Mina Shum’s fifth feature-length movie opened this year’s Vancouver International Film Festival. While this may be seen as a spiritual sequel to the director’s last collaboration with Sandra Oh, 1994’s Double Happiness, it is more a mirror image of that film. Double Happiness focussed on Oh’s character Jade and her struggle to define herself as an independent woman split between traditional Chinese customs and an interracial relationship. Meditation Park reverses that perspective and focusses on the aging mother in this similarly turbulent family relationship.
There are similar dynamics at play in both films. Children are excommunicated, parents want to hold on to the culture they left behind, and the white men are generally oblivious to these complicated familial issues. The family in Meditation Park has progressed beyond the one portrayed in Double Happiness, but not by much. Instead of Oh’s character being shunned, it is her brother, who failed to attend a business event for his father, who has been outcast ever since. But by focussing on the immigrant parents, Shum reveals an aspect of aged relationships that is not often portrayed on film, regardless of the ethnic community on display: spousal infidelity. With both films, Shum establishes that, regardless of age, the women are the ones who need to assert themselves in order to make positive change. The men are content to continue acting aloof and ignore the deep-seeded problems underneath the surface.
While some of the comedic elements of the film were not to my taste, the dramatic moments landed with elegance and grace. Pei-Pei Ching’s performance as Maria is deceptively strong, as the smile she puts on through most of the film may trick some viewers into thinking she has no other notes to play. Instead, she reveals the smiles are only in place to keep out the pain. Rather than simply checking boxes that need to be checked to exist as a local Vancouver production worthy of faint praise, Meditation Park delves deep into the secrets and lies most families try to hide. [AC]
Keep Talking is the first feature documentary from Karen Lynn Weinberg. Filmed in Kodiak, Alaska, Weinberg follows four young women who, with the help of the Alutiiq elders, spearhead a language revitalization project. The aftermath of 250 years of colonization, residential schools and the influence of the majority culture, only a small number of Alutiiq language speakers remain. The revitalization project takes the viewer to Afognak, a summer camp which focuses on language and dance, the elementary school, where they eventually hope to have an immersion program, and into the middle school and high school Alutiiq clubs. Each of the women we follow explain how learning and speaking their native language has allowed them find a more comfortable and respectful way to be in the world. And they want to pass that gift on to the next generation. This is a story filled with hope and heart. [CS]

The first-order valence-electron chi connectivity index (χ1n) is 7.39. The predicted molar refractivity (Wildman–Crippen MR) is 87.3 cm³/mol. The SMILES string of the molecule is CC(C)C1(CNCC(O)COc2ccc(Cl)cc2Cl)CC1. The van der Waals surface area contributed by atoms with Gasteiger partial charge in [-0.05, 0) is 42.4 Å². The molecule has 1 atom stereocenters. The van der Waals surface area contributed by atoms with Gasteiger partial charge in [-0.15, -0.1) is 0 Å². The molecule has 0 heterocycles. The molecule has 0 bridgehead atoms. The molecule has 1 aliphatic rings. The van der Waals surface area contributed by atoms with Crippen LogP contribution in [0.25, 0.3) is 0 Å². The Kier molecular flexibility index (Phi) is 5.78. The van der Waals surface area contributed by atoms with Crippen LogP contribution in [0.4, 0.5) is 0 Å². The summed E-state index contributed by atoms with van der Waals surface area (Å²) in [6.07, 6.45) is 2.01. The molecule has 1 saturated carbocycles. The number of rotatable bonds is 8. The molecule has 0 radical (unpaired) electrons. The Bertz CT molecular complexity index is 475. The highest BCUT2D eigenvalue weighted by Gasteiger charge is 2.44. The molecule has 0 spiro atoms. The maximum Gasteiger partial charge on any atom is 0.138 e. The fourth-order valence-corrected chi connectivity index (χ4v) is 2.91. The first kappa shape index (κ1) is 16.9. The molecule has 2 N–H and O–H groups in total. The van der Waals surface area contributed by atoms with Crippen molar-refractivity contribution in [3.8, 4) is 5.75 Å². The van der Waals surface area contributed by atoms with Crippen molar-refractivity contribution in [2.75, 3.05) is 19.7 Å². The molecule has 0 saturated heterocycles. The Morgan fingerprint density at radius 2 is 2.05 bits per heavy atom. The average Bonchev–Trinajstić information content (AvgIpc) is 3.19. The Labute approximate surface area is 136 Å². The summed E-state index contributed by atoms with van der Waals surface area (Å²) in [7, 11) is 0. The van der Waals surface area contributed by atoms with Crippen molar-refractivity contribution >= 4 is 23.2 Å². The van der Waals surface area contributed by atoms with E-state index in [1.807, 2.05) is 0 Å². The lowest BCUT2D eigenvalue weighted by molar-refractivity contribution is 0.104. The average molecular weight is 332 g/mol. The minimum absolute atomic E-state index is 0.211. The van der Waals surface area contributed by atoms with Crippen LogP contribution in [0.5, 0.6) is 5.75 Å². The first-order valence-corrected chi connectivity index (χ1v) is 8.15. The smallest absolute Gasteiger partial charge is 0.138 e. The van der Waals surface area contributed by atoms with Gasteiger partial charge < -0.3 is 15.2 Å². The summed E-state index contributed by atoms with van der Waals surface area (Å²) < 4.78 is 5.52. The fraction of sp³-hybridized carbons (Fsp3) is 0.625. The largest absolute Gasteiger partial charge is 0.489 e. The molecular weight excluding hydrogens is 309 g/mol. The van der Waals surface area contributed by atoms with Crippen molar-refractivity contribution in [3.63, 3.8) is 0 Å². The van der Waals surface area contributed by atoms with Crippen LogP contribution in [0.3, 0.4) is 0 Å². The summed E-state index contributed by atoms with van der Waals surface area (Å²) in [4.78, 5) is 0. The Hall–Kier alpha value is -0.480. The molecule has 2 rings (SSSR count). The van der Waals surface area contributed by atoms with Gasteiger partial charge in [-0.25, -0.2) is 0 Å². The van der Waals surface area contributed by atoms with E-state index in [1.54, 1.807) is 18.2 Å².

Louise Lecavalier in Motion
Raymond St-Jean’s film celebrates the legendary Canadian dancer in a portrait that shows her always in motion and of the moment. Viewers unfamiliar with Lecavalier’s career in contemporary dance may feel frustrated that this isn’t so much a documentary as it is a dance film. Hardly any time is spent recounting her past glories and personal history so this is not a great introduction to her work. It’s a full hour into the film before the subject recalls her defining years as a member of Montreal’s famous dance company La La La Human Steps.
Dance and dance film fans are treated to an up close look at this 58-year-old dynamo still working at astonishingly full speed. Six extended dance sequences, shot specifically for the film, showcase Lecavalier to great effect and allow St-Jean to demonstrate his command of the dance film genre. The interviews with the subject and a selection of her collaborators do not penetrate too deeply but they are enough to paint this picture of the vibrant artist today. [WL]
Shut Up and Say Something
Shut Up and Say Something, directed by Melanie Wood, is a documentary that follows spoken word artist Shane Koyczan's journey to reunite with his estranged father in Yellowknife. Koyczan's powerful live performances transmit pain, hurt, resentment and anger: all emotions generated from being abandoned by his biological parents when he was three years old. Unable to ask his late mother about his origins (Koyczan says "every super hero wants to know his origin story" ), Shane needs Len Koyczan to fill in the other half of the story. On stage, Koyczan is electric: confident, powerful, raw, and truthful. Off stage, he is funny, charming, afraid, achingly vulnerable and nervous about opening his heart and mind to the stranger that is his father. This film is an incredibly moving portrait of love, reconciliation, forgiveness and the universal desire to belong, to be wanted and to feel like you are a part of something. [CS]
Mag calls Theo out on his fake tattoo while in line at a diner after a punk show in Montreal. Theo tries to play it cool but Mag’s candour and curiosity begin to crack his “sullen punk” façade. Thus begins a punk rock love story about two off-beat 18-year-olds who have only three weeks to be together before Theo moves to a small town in Quebec. The two leads (Rose-Marie Perreault and Anthony Terrien) are spectacular: their performances feel less like active acting and more like we are eavesdropping on two teens in the midst of an authentic courtship. Hollywood made YA romance movies seem chaste and antiseptic next to Tattoos. The movie shows tender intimacy between the two young punks without ever seeming exploitive or salacious. Their love story follows all the beats, both high and low, of falling in love for the first time without ever seeming predictable. [CS]